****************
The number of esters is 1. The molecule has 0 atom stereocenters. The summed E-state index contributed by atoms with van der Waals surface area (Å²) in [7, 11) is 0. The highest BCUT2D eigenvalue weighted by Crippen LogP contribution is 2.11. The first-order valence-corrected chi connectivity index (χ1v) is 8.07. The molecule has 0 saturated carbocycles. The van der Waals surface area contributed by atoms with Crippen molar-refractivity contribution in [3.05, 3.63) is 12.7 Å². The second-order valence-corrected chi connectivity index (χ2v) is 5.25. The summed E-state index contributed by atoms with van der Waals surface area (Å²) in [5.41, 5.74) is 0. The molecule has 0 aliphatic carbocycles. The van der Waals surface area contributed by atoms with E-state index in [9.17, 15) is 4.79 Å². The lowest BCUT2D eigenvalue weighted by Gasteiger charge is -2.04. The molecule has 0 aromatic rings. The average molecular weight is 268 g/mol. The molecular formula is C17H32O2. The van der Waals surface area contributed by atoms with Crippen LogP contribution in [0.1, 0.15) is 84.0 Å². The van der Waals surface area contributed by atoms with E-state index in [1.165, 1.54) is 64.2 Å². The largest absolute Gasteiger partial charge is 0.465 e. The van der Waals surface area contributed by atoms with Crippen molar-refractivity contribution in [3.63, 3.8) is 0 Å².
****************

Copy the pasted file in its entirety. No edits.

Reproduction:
The number of esters is 1. The molecule has 0 atom stereocenters. The summed E-state index contributed by atoms with van der Waals surface area (Å²) in [7, 11) is 0. The highest BCUT2D eigenvalue weighted by Crippen LogP contribution is 2.11. The first-order valence-corrected chi connectivity index (χ1v) is 8.07. The molecule has 0 saturated carbocycles. The van der Waals surface area contributed by atoms with Crippen molar-refractivity contribution in [3.05, 3.63) is 12.7 Å². The second-order valence-corrected chi connectivity index (χ2v) is 5.25. The summed E-state index contributed by atoms with van der Waals surface area (Å²) in [5.41, 5.74) is 0. The molecule has 0 aliphatic carbocycles. The van der Waals surface area contributed by atoms with E-state index in [9.17, 15) is 4.79 Å². The lowest BCUT2D eigenvalue weighted by Gasteiger charge is -2.04. The molecule has 0 aromatic rings. The average molecular weight is 268 g/mol. The molecular formula is C17H32O2. The van der Waals surface area contributed by atoms with Crippen LogP contribution in [0.1, 0.15) is 84.0 Å². The van der Waals surface area contributed by atoms with E-state index in [1.165, 1.54) is 64.2 Å². The largest absolute Gasteiger partial charge is 0.465 e. The van der Waals surface area contributed by atoms with Crippen molar-refractivity contribution in [3.63, 3.8) is 0 Å².